HS2 Leeds: Residents fear city is falling behind after HS2 ‘kick in the teeth’

People living in Leeds believe the city is falling behind because the Government has overpromised transport upgrades and under delivered, according to new research.

High Speed Rail Group commissioned the study to find out about the perceptions of transport investment in Leeds, after the Government appeared to cut the city from the route for HS2 in 2021.

However, the Department for Transport (DfT) claimed it is still exploring options for getting HS2 services to Leeds.

Hide Ad
Hide Ad

The research, which involved interviews with focus groups, shows residents are deeply cynical about plans for major infrastructure projects, as many feel the city is not being prioritised by Ministers.

An early representation of what the new HS2 trains could look like. (Photo credit: HS2/PA Wire)An early representation of what the new HS2 trains could look like. (Photo credit: HS2/PA Wire)
An early representation of what the new HS2 trains could look like. (Photo credit: HS2/PA Wire)

One participant complained about “over-promising and under-delivery”, while another said it was “a kick in the teeth for the North when they said HS2 wouldn’t reach Leeds” but it “wasn’t surprising”.

The majority of participants said they rely on cars as their primary mode of transport, as public transport is too unreliable, and many agreed there is a “stark difference” between rail services in the north and those in the south.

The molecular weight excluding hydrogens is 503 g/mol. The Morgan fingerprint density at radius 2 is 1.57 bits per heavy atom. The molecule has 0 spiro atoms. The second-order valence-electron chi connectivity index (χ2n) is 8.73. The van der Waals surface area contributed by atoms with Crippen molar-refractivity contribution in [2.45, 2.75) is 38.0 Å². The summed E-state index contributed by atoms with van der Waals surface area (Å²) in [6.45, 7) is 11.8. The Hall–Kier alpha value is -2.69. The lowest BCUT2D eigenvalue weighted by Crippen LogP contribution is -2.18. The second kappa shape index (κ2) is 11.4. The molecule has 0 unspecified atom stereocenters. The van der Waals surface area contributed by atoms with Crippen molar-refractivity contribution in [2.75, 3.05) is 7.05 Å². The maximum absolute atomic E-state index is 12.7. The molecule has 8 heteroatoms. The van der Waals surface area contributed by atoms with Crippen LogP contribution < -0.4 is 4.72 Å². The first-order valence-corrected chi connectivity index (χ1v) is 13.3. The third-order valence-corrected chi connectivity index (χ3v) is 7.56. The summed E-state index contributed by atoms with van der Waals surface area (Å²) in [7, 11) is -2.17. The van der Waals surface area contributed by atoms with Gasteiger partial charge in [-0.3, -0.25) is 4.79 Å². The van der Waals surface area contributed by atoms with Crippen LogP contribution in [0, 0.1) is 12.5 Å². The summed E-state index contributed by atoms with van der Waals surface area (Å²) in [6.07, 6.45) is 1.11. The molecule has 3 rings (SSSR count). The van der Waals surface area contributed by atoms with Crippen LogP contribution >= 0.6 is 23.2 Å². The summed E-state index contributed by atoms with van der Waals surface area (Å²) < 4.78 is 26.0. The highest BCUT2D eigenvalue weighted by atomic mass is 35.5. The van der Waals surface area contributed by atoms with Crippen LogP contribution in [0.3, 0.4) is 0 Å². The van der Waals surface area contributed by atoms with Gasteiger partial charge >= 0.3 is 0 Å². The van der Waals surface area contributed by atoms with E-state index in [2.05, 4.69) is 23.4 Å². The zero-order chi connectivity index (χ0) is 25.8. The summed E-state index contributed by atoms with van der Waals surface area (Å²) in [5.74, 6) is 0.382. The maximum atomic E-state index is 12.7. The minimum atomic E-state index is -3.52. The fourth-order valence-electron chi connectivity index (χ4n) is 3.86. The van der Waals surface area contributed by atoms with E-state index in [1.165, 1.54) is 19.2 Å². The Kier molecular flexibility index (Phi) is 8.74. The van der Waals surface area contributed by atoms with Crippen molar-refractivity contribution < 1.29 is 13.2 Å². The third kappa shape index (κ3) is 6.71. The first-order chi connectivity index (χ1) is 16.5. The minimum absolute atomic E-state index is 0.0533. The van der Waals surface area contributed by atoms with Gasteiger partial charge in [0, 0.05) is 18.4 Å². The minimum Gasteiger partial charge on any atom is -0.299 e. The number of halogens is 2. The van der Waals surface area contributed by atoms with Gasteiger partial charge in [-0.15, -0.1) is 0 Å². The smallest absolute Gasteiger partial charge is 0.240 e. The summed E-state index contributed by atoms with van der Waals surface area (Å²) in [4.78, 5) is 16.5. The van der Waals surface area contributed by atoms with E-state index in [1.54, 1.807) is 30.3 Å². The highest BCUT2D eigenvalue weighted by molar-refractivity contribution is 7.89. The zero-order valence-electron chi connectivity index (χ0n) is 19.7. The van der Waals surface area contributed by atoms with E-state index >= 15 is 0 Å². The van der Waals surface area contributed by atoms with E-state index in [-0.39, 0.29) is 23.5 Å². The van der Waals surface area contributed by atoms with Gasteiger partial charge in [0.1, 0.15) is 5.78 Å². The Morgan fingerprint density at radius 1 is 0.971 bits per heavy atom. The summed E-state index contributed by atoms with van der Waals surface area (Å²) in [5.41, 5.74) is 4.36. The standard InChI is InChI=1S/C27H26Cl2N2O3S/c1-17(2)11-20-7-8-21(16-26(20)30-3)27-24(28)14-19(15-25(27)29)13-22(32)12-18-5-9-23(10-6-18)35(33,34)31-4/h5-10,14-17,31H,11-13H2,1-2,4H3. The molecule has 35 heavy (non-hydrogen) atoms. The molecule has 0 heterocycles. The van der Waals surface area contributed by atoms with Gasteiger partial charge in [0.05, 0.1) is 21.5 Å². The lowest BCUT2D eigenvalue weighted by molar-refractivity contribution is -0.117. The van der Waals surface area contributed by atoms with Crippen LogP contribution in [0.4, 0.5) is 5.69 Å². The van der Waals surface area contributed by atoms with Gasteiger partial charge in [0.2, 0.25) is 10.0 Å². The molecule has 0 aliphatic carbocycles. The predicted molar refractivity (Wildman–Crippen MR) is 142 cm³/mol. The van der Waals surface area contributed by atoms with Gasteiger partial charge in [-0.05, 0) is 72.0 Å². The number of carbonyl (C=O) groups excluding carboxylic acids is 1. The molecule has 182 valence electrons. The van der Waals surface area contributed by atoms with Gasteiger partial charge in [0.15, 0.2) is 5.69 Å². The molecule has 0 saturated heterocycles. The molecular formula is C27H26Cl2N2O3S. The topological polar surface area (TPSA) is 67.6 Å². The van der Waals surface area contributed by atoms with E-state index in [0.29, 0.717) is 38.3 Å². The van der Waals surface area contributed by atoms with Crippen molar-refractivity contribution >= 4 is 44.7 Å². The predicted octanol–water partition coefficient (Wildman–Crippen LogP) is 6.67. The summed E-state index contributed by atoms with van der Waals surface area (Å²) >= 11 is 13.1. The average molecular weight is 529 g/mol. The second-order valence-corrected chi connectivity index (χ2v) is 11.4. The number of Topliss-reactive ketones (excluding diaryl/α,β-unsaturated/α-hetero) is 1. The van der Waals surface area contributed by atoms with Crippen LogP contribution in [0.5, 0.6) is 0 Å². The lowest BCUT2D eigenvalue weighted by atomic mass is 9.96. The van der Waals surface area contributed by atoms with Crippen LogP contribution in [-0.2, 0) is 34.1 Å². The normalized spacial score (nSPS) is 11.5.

A High Speed Rail Group spokesman said: “The way to get HS2 back on track is for politicians to recognise HS2 for what it is: a vital increase in green transport network capacity for the century ahead.

Hide Ad
Hide Ad

“This research sends a clear message that without significant investment in transport across the North, and in high speed rail, those in the region expect they will continue to fall further behind the rest of the UK, and Europe.

“High speed rail is one of the best ways to drive meaningful economic growth in the North.”

The Government’s Integrated Rail Plan, published in 2021, stated that the eastern leg of the high-speed rail line will stop at East Midlands Parkway and trains will then run on an existing line to Sheffield.

But last month, the DfT launched a study that will look to establish “the most effective way” to run HS2 trains to Leeds.

Hide Ad
Hide Ad

Rail Minister Huw Merriman said it will explore several different options, including the original plan to build HS2 in full.

The study will look at proposals to run services from Manchester to Leeds, or from Sheffield to Leeds, by upgrading existing lines.

However, it comes amid growing concerns about the cost of HS2, which is expected to reach £71bn even if services never reach West Yorkshire.